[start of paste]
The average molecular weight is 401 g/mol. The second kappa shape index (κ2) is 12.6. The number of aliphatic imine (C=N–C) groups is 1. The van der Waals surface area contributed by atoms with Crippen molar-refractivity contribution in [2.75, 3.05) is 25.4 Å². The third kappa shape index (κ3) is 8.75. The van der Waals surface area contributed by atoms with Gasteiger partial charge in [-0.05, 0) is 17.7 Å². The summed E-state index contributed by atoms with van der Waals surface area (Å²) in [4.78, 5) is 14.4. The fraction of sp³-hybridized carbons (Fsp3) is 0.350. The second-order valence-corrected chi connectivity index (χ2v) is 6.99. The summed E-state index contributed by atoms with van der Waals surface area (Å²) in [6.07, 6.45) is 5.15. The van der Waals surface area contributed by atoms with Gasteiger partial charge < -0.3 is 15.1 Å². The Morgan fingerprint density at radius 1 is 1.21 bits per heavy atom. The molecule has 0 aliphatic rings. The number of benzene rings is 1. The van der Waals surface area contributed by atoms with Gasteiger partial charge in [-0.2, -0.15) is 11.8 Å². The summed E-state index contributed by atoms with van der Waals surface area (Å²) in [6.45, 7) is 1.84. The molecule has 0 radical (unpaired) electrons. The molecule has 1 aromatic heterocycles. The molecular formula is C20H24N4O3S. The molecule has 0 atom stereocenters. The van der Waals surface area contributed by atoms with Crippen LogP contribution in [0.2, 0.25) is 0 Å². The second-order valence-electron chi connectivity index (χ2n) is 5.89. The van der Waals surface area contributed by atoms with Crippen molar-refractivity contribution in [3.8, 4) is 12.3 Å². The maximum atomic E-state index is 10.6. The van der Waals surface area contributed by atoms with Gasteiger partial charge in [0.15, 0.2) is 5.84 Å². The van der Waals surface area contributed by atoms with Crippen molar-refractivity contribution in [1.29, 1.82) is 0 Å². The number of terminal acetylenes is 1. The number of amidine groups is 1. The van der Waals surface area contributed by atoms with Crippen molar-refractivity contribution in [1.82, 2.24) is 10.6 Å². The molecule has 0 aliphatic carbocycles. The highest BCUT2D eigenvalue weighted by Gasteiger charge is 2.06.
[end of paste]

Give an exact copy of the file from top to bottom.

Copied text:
The average molecular weight is 401 g/mol. The second kappa shape index (κ2) is 12.6. The number of aliphatic imine (C=N–C) groups is 1. The van der Waals surface area contributed by atoms with Crippen molar-refractivity contribution in [2.75, 3.05) is 25.4 Å². The third kappa shape index (κ3) is 8.75. The van der Waals surface area contributed by atoms with Gasteiger partial charge in [-0.05, 0) is 17.7 Å². The summed E-state index contributed by atoms with van der Waals surface area (Å²) in [4.78, 5) is 14.4. The fraction of sp³-hybridized carbons (Fsp3) is 0.350. The second-order valence-corrected chi connectivity index (χ2v) is 6.99. The summed E-state index contributed by atoms with van der Waals surface area (Å²) in [6.07, 6.45) is 5.15. The van der Waals surface area contributed by atoms with Gasteiger partial charge < -0.3 is 15.1 Å². The Morgan fingerprint density at radius 1 is 1.21 bits per heavy atom. The molecule has 0 aliphatic rings. The number of benzene rings is 1. The van der Waals surface area contributed by atoms with Gasteiger partial charge in [-0.2, -0.15) is 11.8 Å². The summed E-state index contributed by atoms with van der Waals surface area (Å²) in [6.45, 7) is 1.84. The molecule has 0 radical (unpaired) electrons. The molecule has 1 aromatic heterocycles. The molecular formula is C20H24N4O3S. The molecule has 0 atom stereocenters. The van der Waals surface area contributed by atoms with Crippen LogP contribution in [0.2, 0.25) is 0 Å². The second-order valence-electron chi connectivity index (χ2n) is 5.89. The van der Waals surface area contributed by atoms with Crippen molar-refractivity contribution in [3.8, 4) is 12.3 Å². The maximum atomic E-state index is 10.6. The van der Waals surface area contributed by atoms with Gasteiger partial charge in [0.15, 0.2) is 5.84 Å². The van der Waals surface area contributed by atoms with Crippen molar-refractivity contribution in [1.29, 1.82) is 0 Å². The number of terminal acetylenes is 1. The number of amidine groups is 1. The van der Waals surface area contributed by atoms with Crippen molar-refractivity contribution in [1.82, 2.24) is 10.6 Å². The molecule has 0 aliphatic carbocycles. The highest BCUT2D eigenvalue weighted by Gasteiger charge is 2.06.